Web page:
Marzetta Willardson

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Title Saga of the Sanpitch Vol 09
Subject Pioneers
Description Stories and poems about early Southern Utah Pioneers
Publisher Snow College
Date 1977
Type Text
Format application/pdf
Language eng
Rights Management Snow College
Holding Institution Snow College
ARK ark:/87278/s6df6pc6
Setname snowc_sts
Date Created 2005-03-01
Date Modified 2005-03-01
ID 324900
Reference URL

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Title Marzetta Willardson
Description Christensen home that Christmas Eve quelled their doubts and made them whole again, giving strength to their decisions and guidance to help them over the hard, yet satisfying years ahead in "Little Denmark." Everyone shared conversation and a dinner of old country flavor. Boneless salted codfish that had been soaked in cold water, drained and cooked 10-15 minutes and smothered in mustard gravy; roast pork garnished with whole spiced red cinnamon apples and surrounded by potatoes cooked in the pork drippings and brown sugar. There was plenty of their still-famous rice and almond dessert. The guest was lucky who found a whole almond in his serving-the prize was a sugar animal (marzipan). The Mortensens had arrived in Salt Lake City as converts from Denmark and then finished the last part of their, journey to Sanpete. Paul recalled seeing the canyons of Thistle and Spanish Fork from the sooty train windows. Trees and shrubs covered with snow started him thinking again of the previous year and his last Christinas in Denmark. As he had gazed at the early December morning country-side, he was unaware that it would be his last Christmas in his beloved Scandinavia. He looked at the white expanses of snowdrifts and 2,000 acre estate. It was a sight forever etched upon his eye too breathtaking for one last view. His parents and family lived in a small house surrounded by sixteen acres that were theirs to farm and retain the produce while each plied his trade for the estate. That meant their farming was accomplished at odd moments- early or late. Paul had been discharged in 1918 from the Danish army, so this was a special time of year for him. There he had become the battalion shoemaker. His commanding officer was King Christian IX, whose son Frederick became King Frederick the VIII. He apprenticed under a shoemaker named Kaspersen. When he returned home, he worked as a tile-maker for the roofs (tagstem) of the estate buildings. His father was a carpenter who kept twenty to thirty wagons and buggies in constant repair. -54-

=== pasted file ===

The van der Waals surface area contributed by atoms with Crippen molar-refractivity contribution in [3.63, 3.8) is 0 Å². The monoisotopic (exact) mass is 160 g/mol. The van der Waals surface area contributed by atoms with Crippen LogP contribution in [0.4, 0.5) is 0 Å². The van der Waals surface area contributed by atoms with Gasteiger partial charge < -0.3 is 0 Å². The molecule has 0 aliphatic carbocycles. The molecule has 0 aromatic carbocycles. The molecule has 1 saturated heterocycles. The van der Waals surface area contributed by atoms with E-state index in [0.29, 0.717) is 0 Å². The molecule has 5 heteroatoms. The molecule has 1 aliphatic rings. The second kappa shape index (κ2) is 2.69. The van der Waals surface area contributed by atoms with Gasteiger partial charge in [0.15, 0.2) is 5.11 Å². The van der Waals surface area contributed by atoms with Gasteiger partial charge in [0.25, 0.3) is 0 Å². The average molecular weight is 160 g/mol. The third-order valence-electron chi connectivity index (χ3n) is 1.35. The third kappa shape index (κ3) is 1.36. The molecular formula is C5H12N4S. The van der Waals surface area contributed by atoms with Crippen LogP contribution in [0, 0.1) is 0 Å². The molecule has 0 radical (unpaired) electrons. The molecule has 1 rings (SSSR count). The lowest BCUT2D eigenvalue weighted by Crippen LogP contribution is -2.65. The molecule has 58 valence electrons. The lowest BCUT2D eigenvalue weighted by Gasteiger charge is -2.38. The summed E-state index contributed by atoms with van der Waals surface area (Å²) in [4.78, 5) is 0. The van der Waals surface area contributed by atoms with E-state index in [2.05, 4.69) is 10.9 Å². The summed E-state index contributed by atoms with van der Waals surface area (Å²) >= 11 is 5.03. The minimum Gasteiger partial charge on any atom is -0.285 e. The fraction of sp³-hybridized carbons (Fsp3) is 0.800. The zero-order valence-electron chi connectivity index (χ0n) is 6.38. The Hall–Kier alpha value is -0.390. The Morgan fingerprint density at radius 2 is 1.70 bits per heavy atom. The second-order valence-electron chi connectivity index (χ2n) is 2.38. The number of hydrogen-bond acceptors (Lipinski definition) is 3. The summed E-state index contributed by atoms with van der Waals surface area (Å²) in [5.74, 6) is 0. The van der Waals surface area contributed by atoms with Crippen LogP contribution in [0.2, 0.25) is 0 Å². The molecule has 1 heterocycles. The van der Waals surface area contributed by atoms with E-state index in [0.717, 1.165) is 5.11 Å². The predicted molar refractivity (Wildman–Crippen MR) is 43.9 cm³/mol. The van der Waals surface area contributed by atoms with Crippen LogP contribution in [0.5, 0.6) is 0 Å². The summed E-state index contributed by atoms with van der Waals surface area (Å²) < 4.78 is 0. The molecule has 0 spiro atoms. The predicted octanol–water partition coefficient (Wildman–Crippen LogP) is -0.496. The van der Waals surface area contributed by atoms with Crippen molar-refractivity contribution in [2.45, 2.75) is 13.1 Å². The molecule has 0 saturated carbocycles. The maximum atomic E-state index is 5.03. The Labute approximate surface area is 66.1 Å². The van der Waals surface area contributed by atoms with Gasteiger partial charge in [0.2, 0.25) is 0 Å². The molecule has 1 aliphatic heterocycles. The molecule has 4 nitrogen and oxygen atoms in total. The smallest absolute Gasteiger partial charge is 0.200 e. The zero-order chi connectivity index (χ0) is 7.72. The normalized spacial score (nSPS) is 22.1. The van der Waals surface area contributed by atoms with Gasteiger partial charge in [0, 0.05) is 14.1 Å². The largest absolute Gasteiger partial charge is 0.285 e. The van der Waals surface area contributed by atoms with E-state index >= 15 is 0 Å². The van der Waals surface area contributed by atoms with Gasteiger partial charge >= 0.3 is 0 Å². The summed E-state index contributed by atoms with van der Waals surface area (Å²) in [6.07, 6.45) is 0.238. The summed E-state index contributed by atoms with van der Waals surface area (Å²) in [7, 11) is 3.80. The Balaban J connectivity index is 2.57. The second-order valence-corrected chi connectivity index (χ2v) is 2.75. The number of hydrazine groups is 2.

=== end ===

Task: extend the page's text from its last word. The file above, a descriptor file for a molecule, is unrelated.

Format application/pdf
Identifier 064_Marzetta Willardson.jpg
Source Saga of the Sanpitch Vol 9
Setname snowc_sts
Date Created 2005-02-19
Date Modified 2005-02-19
ID 324849
Reference URL